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Happy, Hot Earth Day! [Interactive]

The views expressed are those of the author and are not necessarily those of Scientific American.


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Almost no one had heard of global warming when the U.S. commemorated its first Earth Day 44 years ago. Now most Americans know about anthropogenic climate change—whether or not they accept the science is another story. But the temperature records for our 50 states say it all: we’ve observed a gradually warmer Earth Day on average since that first celebration, as Climate Central reports in the interactive below:

In Climate Central’s words: Average temperatures across most of the continental U.S. have been rising gradually for more than a century, at a rate of about 0.127°F per decade between 1910-2012. That trend parallels an overall increase in average global temperatures, which is largely the result of human greenhouse gas emissions. While global warming isn’t uniform, and some regions are warming faster than others, since the 1970s, warming across the U.S. has accelerated, previously shown in our report The Heat is On. Since then, every state’s annual average temperature has risen accordingly. On average, temperatures in the contiguous 48 states have been warming at a rate of 0.48°F per decade since 1970, nearly twice the global average.

Delaware and Wisconsin are tied as the fastest-warming states since 1970, warming at a rate of 0.67°F per decade. Average annual temperatures in the two states are about 3°F warmer than they were 44 years ago. Vermont, New Jersey, and Michigan are warming nearly as fast, and all are warming about twice as fast as the global average. The slowest-warming states are Washington, Georgia, Florida, and Oregon – warming just more than 0.3°F per decade since 1970 — and are on pace with average global temperatures.

For detailed information on individual states, click on any state in the interactive graphic above.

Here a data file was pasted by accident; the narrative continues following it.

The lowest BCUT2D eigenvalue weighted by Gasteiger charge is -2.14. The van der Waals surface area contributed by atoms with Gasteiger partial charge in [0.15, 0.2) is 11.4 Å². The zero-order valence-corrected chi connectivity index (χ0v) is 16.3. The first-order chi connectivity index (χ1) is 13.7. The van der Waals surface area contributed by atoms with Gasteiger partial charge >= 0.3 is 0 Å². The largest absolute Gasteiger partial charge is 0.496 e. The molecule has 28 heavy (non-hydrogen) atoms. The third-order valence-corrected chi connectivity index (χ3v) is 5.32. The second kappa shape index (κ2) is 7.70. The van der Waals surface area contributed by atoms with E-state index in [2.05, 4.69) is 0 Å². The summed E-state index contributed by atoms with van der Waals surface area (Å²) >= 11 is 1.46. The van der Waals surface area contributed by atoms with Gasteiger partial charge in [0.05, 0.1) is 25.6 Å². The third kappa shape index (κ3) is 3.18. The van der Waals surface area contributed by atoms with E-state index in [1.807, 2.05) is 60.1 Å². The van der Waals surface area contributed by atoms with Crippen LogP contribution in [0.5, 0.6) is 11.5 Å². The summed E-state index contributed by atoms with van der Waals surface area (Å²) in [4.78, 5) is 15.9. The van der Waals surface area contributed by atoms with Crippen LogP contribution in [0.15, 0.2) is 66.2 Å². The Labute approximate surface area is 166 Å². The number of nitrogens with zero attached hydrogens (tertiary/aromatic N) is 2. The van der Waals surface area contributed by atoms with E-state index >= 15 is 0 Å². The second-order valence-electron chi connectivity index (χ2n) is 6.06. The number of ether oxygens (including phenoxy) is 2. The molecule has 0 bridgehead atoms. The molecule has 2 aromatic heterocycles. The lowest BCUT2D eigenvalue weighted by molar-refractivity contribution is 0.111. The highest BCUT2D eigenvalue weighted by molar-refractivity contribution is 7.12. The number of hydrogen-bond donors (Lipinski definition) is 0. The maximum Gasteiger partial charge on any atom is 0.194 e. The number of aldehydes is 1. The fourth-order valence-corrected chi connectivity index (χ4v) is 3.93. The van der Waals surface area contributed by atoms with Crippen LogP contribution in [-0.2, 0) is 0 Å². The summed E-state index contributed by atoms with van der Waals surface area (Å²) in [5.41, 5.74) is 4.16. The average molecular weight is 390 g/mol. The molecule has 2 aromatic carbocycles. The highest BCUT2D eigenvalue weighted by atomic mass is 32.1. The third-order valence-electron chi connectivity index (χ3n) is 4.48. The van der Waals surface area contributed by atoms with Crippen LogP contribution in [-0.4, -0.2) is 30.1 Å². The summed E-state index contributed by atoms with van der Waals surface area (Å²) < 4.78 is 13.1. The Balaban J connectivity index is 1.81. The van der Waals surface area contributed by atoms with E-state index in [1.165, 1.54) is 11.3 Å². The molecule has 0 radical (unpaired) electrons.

On a regional scale, the fastest-warming areas are the Northeast, Midwest and Southwest, while the Pacific Northwest and Southeast are warming more slowly. Of the lower 48 states, 26 have warmed more than 2°F since 1970, and 16 have warmed more than 2.5°F.

The data in this analysis came from the National Climatic Data Center’s Climate at a Glance database.

Chart of U.S. Warming Since First Earth Day

Credit: Climate Central





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  1. 1. Soccerdad 2:58 pm 04/22/2014

    Speaking as one who hails from the north, I have thoroughly enjoyed the warming since the first earth day. Unfortunately it has taken a break over the past decade and has been colder than ever this winter / spring.

    Link to this
  2. 2. Fisher8965 4:50 pm 04/22/2014

    I like when the temp’s are more comfortable myself, Soccerdad, but I also realize that my comfort isn’t the most important thing on Earth.

    Link to this
  3. 3. ssm1959 4:55 pm 04/22/2014

    YOU should have tried living in Wisconsin 44 years ago. It needed a bit of warming.

    Link to this
  4. 4. tuned 6:41 pm 04/22/2014

    Another block on the mausoleum of the deniers.

    Link to this
  5. 5. ReduceGHGs 6:10 pm 04/23/2014

    Without a healthy habitat people suffer and civilizations fail.
    More of us need to move beyond doubt or apathy. Get informed. Human-caused climate change is reality and it will take more of us demanding action from our law makers to address this very real crisis. Please join the efforts. Contact your reps in Congress. Make sure they aren’t some of the obstructionists/deniers that are blocking progress. Our future generations are worth the effort.

    ExhaustingHabitability(dot)org

    Link to this

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